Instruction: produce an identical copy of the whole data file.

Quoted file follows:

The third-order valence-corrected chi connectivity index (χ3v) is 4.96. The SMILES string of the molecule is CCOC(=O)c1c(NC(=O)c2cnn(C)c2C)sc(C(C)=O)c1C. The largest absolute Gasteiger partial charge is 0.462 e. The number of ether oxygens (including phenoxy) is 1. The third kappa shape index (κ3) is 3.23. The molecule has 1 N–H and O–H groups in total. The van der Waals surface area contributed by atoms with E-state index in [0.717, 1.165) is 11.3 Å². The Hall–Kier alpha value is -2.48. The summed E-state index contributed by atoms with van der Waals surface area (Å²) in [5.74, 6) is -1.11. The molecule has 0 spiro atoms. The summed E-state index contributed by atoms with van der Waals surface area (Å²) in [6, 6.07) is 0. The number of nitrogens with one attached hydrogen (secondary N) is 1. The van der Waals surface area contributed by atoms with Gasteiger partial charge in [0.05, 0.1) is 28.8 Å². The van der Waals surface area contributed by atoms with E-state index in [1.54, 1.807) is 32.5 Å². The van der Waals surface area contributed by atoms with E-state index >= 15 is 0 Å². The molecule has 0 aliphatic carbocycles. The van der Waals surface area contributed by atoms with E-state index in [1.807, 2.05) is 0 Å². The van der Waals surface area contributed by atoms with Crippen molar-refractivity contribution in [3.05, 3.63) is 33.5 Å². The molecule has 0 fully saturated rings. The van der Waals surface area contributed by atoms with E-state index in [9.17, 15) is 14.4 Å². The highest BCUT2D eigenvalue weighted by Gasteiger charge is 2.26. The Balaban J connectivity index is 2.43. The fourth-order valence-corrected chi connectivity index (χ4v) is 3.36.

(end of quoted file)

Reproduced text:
The third-order valence-corrected chi connectivity index (χ3v) is 4.96. The SMILES string of the molecule is CCOC(=O)c1c(NC(=O)c2cnn(C)c2C)sc(C(C)=O)c1C. The largest absolute Gasteiger partial charge is 0.462 e. The number of ether oxygens (including phenoxy) is 1. The third kappa shape index (κ3) is 3.23. The molecule has 1 N–H and O–H groups in total. The van der Waals surface area contributed by atoms with E-state index in [0.717, 1.165) is 11.3 Å². The Hall–Kier alpha value is -2.48. The summed E-state index contributed by atoms with van der Waals surface area (Å²) in [5.74, 6) is -1.11. The molecule has 0 spiro atoms. The summed E-state index contributed by atoms with van der Waals surface area (Å²) in [6, 6.07) is 0. The number of nitrogens with one attached hydrogen (secondary N) is 1. The van der Waals surface area contributed by atoms with Gasteiger partial charge in [0.05, 0.1) is 28.8 Å². The van der Waals surface area contributed by atoms with E-state index in [1.54, 1.807) is 32.5 Å². The van der Waals surface area contributed by atoms with E-state index >= 15 is 0 Å². The molecule has 0 aliphatic carbocycles. The van der Waals surface area contributed by atoms with E-state index in [1.807, 2.05) is 0 Å². The van der Waals surface area contributed by atoms with Crippen molar-refractivity contribution in [3.05, 3.63) is 33.5 Å². The molecule has 0 fully saturated rings. The van der Waals surface area contributed by atoms with E-state index in [9.17, 15) is 14.4 Å². The highest BCUT2D eigenvalue weighted by Gasteiger charge is 2.26. The Balaban J connectivity index is 2.43. The fourth-order valence-corrected chi connectivity index (χ4v) is 3.36.